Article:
Paid mods and a petition on Steam draws surfaces

So far, not everyone is pleased with the launch of paid mods on Steam. A petition has risen basically #demanding that #Valve “remove the #paidcontent of the Steam Workshop” on Change.org. And so far it’s attracted some 34,000 signatures in less than 24 hours.

“The workshop is a place for people to share content with each other they made so all can enjoy it for free,” the petition states. “Mods should be a free creation. Creations made by people who wish to add to the game so others can also enjoy said creation with the game. We need to unite and reject this act by Valve. Unite have Valve remove the paid content of the Workshop.”

The tipping point for many paid mods, are some of the current Skyrim mods available. Like the Extra Apple mod, priced at $35, which does precisely what it is supposed too: adding an extra apple to the counter in The Bannered Mare. Then the Rubbish Bucket DLC, which gives you a bucket for your rubbish, or it will when it’s done. Still in the Early Access phase, this gives the player a pile of wood on the floor, which will set you back another $3.

Being that modders can charge whatever they want for their creativity, based on the “Supplemental Workshop Terms“. Then keeping a percentage of income determined by the developer or publisher of the game. Prices for mods can be changed, but limits can be placed the frequency, and creators are able to unlist their mods whenever they choose, without being able to delete them. Obviously to ensure people who paid for them continue to have access. Where is Valve’s slice of the price, Lombardi says the company will take “the same share of sales as we do with any other microtransaction sale.”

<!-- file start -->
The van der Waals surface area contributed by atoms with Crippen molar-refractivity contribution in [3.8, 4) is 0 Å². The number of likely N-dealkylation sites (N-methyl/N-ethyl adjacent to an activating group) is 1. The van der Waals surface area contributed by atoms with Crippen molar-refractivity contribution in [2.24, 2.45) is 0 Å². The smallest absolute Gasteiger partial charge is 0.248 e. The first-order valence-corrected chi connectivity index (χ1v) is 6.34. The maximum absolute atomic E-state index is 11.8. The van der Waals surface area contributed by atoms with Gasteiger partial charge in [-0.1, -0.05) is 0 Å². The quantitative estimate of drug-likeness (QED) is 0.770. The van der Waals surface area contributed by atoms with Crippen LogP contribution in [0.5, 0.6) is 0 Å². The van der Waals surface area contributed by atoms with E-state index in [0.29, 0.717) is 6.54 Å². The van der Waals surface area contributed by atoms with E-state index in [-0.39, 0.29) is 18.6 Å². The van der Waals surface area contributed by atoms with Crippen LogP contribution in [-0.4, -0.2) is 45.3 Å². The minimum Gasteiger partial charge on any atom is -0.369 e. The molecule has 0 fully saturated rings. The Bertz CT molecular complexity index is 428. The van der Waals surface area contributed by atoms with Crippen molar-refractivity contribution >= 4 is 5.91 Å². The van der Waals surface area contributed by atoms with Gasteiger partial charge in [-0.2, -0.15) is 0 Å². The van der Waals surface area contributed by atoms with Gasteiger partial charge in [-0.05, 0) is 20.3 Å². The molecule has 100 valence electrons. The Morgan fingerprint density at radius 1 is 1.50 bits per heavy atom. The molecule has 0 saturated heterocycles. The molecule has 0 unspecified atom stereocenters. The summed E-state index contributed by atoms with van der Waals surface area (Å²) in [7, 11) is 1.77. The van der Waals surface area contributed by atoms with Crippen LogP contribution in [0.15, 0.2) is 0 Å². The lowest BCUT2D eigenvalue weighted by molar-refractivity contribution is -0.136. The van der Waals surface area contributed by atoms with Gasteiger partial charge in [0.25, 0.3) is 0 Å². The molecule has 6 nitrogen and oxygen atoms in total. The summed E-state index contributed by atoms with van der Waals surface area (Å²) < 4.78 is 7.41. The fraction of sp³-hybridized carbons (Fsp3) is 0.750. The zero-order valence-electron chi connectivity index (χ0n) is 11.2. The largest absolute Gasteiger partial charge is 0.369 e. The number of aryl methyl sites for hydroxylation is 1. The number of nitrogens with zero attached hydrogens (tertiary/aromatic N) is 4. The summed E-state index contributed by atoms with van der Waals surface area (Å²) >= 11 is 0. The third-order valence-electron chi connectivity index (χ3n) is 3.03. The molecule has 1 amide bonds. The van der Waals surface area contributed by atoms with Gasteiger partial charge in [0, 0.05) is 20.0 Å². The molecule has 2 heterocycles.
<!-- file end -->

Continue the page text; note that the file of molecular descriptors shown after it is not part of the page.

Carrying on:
“Newly posted items to be sold must first appear as visible to the community without a purchase option before they can be sold,” Vice President of Marketing Doug Lombardi explained. “This will provide some time for the community to help identify abuse or stolen content and report appropriately. It’s also a time that developers can use to review pending items and decide if any intervention is necessary.”

Knowone is really able to figure out how an open mod market pan out. Which could turn into a big winner for Valve and mod creators. And even though Valve is under no obligation to respond to the petition, there are 48,000 people playing Skyrim. However the number of signatories is climbing which could make it hard to ignore.

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